Exhibit A: iPods. Each year, Apple does 2 things one. They sell more iPods than they did the year before, and 2. they modify the iPod’s lineup. They are unable to let a good thing go! Don’t they see that consumers get confused with too many choices? Do they know that they’re hurting their own sales? Don’t they realize that people who purchased their iPods this week are all raged now? Of course they know yet they continue to repeat the same behavior every year. What I’ve come to understand is that Apple really hates failure (you will see this in every product they make) However the thing they seem to dislike more than their achievement. They’re not impressed with their products or themselves. The iPod is the single most popular musical device in the history of man but they still attack it as if it were a rival. They’ve never been scared to change a form factor or to discontinue a line even when it was still selling. They are ruthless, alright…but toward their own products.

Exhibit B: Apple TV. This is a rare instance of Apple failure or at the very closest they get to it. I’m sure that they didn’t lose money from the device, but it wasn’t a smash hit like everything else they make. In fact, for many businesses it’s likely that this “failure” could be the flagship product. The criticisms have always revolved around what this “could” become. In reality, we’ll see how this has become a frequent criticism of Apple. They leave users wanting more and that’s marketing lingo for “this would have been really amazing if it had (fill in the blank).” What is Apple do? They cut off even more features! The new Apple TV has no hard drive, and fewer ports, and smaller dimensions. It’s about half the size it used to be. It’s the complete opposite of what critics thought they should have. However, let’s look at Apple’s argument here. The majority of the changes were borne directly from actual user experiences. They examined how people used the device in their own homes. The reduction was a trimming away of the unnecessary similar to a sculptor taking away only the things that don’t belong. Now, it’s simpler to comprehend the function and it’s much easier to make use of.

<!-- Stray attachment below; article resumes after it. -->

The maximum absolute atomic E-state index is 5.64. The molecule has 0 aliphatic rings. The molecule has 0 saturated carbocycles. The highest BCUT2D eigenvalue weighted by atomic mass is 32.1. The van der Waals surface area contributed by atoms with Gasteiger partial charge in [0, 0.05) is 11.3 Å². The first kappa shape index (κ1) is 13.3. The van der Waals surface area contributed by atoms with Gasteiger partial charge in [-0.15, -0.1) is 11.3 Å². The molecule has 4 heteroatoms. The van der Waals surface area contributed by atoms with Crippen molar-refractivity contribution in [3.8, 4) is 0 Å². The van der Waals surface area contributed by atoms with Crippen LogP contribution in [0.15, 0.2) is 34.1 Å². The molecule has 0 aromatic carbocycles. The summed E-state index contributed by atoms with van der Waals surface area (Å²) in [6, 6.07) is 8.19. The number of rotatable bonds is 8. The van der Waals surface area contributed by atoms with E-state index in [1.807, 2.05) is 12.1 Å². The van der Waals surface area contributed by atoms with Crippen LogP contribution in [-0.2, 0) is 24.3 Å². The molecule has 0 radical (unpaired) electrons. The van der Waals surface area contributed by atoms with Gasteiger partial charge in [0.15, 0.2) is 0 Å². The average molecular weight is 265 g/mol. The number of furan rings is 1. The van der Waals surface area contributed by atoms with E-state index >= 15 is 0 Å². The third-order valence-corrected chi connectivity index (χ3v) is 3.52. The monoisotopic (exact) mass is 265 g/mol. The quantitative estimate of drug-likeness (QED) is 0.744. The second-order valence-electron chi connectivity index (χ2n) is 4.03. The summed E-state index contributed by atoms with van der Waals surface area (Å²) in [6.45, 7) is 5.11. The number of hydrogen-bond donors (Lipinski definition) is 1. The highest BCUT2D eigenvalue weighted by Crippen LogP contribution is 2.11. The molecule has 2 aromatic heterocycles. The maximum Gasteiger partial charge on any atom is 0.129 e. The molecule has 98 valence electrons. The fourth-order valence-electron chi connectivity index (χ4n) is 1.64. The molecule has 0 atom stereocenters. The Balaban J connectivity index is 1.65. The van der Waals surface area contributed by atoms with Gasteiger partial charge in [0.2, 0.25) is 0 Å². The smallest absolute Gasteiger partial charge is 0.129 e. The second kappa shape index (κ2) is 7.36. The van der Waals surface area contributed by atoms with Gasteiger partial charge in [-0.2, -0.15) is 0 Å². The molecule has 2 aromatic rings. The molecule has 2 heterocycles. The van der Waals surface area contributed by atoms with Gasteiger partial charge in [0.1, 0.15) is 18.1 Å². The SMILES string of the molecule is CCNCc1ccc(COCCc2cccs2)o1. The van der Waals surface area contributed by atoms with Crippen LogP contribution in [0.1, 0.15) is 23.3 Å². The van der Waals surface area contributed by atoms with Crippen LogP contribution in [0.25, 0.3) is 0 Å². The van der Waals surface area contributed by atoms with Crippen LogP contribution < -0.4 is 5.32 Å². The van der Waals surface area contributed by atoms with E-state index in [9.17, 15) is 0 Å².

The point is to consider: could Apple could have taken Apple TV to the “next degree” and added even more ports on it, increased storage, improved integration to content networks? Could they’ve made it a hub for all your content? Would they have been able to cut and dice your vegetables? Of course they could ! This is what’s so wonderful about Apple. They absolutely could have built devices that would have satisfied all the tech-savvy geeks out there…but they DIDN’T! Why? It’s because people don’t want this. The average person is confused by too many attributes, and good design bears the fruit of the user’s experience, not capabilities. The reason they take many criticisms about what the products “could” do, is because they produce products that “do” what they promise, in the simplest way.

This, in a nutshell, is the modesty of Apple. They’re willing to endure the ire from critics, and play the part of the bully, and produce products that could be so much more than they actually are, to earn the trust and appreciation of their customers. Critics are a loud minority however they’re providing at least one decent service. By creating this heightened perception, and doing it with such vitriol and enthusiasm When a brand new customer actually uses one of the Apple products, the result is one of surprise, which is the formula for successful business.